Five. Don’t judge it; get curious instead.
The first temptation is to judge: “It’s just the lazy part of me that doesn’t want to.” But wait—don’t judge! Being judgmental is going to shut down the lines of communication that we need to have open. Instead of judging, get curious. The truth is, you don’t know what or why this part of you is not doing the action. Let your genuine curiosity awaken.
Listen to the part of you that doesn’t want to do the action. How? By allowing it to show up as a bodily felt sense. Take some time, sense into your body, and invite this part to show up. Maybe it will come as a tightness in your chest, or a constriction in your throat. Take time; be patient. Once you can feel it there, you can ask it: What are you worried about? What are you trying to help me with?
Seven. Be open to transformation.
Shana called me in a panic. She was two months into her three-month writing break and all she had to show was a great collection of shells. “I know it’s just fear,” she told me. “I’m afraid to find out I’m a failure.”
I suggested she set aside her assumptions for a while, and approach the situation with curiosity. “Maybe that’s what it is,” I said, “but let’s find out.”
When Shana got quiet and brought her awareness into her body, she could feel the not-wanting-to-write in her chest, like a drawstring pulling tight. I guided her in a process of sensing what it was worried about, and what it was trying to help her with. After about fifteen minutes, she felt a shift. Her breathing deepened and the feeling in her chest released. “Wow,” she said. “It says it feels I have something precious inside, and it doesn’t want that to get trampled on.” I suggested she let it know she heard it. “Yes, I can do that,” she said, smiling.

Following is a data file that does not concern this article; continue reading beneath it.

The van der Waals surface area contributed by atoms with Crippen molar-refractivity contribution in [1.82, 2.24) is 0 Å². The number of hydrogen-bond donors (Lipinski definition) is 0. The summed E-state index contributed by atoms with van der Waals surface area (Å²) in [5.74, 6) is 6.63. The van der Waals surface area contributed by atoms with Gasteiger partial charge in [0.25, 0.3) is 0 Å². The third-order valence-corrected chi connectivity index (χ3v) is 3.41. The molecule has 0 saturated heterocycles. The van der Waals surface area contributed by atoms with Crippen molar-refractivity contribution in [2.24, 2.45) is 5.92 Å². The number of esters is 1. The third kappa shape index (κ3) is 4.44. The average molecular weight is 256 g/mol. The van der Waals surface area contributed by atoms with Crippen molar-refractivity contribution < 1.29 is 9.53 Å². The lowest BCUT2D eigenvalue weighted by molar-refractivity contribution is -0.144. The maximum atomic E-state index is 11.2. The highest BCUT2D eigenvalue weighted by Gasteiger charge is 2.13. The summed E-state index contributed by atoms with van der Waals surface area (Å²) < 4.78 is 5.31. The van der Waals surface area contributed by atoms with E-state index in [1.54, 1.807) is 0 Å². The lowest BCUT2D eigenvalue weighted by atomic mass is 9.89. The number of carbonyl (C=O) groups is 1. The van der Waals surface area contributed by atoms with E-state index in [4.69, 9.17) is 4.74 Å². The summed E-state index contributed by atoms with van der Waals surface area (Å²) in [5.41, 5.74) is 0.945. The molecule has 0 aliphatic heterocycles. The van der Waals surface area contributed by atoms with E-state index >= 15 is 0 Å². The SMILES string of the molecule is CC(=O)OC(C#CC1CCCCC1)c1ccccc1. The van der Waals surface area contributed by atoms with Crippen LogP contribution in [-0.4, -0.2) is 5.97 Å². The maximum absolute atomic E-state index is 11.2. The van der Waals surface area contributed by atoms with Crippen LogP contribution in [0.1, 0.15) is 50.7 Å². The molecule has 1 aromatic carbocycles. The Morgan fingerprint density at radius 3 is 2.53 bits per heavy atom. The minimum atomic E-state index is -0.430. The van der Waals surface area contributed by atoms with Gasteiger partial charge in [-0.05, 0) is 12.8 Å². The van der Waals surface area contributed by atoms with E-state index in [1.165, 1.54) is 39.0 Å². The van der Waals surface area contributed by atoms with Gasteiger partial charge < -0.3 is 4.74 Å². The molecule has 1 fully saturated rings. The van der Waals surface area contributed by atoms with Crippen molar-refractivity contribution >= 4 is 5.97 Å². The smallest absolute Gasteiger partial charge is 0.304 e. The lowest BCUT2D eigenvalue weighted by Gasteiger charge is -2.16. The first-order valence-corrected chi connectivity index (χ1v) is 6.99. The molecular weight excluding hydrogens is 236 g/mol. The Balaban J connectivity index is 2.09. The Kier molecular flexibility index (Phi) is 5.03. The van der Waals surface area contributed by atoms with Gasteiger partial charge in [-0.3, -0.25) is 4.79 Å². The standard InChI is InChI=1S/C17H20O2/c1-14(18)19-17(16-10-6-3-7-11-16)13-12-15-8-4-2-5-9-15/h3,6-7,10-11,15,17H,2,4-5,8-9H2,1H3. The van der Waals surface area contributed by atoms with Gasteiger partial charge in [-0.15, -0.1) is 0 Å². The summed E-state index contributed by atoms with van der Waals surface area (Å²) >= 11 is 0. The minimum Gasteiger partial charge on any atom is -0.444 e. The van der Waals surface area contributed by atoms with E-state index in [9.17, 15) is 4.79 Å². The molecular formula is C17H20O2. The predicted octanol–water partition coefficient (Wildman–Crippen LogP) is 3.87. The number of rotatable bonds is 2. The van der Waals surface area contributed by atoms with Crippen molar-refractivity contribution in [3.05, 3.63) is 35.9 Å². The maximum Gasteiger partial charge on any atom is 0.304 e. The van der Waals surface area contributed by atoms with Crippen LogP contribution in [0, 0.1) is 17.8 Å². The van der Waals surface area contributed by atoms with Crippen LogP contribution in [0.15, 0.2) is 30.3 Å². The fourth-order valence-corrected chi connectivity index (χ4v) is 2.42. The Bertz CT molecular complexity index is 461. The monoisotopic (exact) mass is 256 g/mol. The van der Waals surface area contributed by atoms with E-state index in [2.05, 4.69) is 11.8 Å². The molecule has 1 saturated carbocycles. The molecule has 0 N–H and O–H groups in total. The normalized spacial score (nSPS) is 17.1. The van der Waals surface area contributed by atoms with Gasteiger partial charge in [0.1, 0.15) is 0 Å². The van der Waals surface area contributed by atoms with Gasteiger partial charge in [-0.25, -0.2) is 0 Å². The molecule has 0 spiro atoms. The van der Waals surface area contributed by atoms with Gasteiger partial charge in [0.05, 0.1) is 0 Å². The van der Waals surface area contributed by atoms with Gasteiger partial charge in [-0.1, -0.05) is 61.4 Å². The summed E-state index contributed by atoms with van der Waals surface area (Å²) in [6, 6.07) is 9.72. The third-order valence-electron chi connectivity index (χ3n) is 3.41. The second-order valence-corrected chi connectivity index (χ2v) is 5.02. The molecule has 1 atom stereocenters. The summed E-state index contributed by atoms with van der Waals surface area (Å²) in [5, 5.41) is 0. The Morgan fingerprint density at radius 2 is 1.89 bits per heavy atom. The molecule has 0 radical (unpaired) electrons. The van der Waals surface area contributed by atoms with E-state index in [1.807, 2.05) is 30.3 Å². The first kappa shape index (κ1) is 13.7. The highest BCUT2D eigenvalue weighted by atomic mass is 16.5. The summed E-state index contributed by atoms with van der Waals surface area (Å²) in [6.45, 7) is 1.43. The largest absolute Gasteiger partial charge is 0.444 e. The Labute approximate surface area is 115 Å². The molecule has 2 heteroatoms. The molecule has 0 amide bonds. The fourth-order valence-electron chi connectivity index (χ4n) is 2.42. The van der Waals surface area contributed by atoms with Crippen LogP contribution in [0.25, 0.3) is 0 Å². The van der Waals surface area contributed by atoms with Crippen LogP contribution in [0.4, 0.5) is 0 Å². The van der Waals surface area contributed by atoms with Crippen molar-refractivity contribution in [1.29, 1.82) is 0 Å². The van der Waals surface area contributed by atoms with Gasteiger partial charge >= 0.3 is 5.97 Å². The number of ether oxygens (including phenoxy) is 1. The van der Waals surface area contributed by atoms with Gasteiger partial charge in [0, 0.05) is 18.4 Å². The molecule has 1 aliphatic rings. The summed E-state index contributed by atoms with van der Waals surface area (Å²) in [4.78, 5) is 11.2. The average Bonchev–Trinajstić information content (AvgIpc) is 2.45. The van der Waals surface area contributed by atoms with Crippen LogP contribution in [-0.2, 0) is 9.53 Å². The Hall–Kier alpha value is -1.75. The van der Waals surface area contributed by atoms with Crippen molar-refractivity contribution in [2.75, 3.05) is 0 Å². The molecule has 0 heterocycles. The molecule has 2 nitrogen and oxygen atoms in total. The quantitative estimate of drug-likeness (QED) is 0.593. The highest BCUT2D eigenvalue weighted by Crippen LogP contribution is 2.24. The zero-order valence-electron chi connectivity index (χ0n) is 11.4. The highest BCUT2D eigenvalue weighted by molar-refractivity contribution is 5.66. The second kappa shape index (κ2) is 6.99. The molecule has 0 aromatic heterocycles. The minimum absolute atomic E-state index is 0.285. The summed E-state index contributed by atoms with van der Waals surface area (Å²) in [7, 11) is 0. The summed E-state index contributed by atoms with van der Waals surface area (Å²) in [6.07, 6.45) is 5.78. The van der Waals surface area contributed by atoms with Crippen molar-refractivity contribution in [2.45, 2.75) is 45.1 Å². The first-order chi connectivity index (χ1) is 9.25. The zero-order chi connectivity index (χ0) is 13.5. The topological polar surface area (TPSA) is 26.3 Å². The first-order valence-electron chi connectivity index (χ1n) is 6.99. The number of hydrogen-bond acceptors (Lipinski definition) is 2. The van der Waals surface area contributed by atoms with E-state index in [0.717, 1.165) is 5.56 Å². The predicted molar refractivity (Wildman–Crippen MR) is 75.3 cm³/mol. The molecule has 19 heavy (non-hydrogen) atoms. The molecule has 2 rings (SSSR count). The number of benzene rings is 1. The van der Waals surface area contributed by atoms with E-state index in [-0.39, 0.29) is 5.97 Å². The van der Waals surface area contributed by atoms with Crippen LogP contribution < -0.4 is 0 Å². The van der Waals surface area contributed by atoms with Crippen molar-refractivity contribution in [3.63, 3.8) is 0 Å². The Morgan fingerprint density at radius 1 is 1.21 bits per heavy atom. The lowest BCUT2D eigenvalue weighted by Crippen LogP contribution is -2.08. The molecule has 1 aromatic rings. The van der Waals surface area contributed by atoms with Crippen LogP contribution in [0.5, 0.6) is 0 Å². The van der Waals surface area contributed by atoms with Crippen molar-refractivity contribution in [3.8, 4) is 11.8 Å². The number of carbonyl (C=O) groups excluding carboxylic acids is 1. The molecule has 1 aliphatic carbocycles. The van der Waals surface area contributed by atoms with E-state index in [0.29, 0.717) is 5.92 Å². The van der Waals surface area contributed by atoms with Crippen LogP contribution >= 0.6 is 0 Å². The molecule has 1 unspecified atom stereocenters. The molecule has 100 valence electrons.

Shana’s whole body posture had changed. Her shoulders were up and her eyes were bright and relaxed. “This feels really different,“ she said. Later I found out that in her last month in the beach cottage, she wrote every day, enjoyed herself, and finished three chapters of her novel.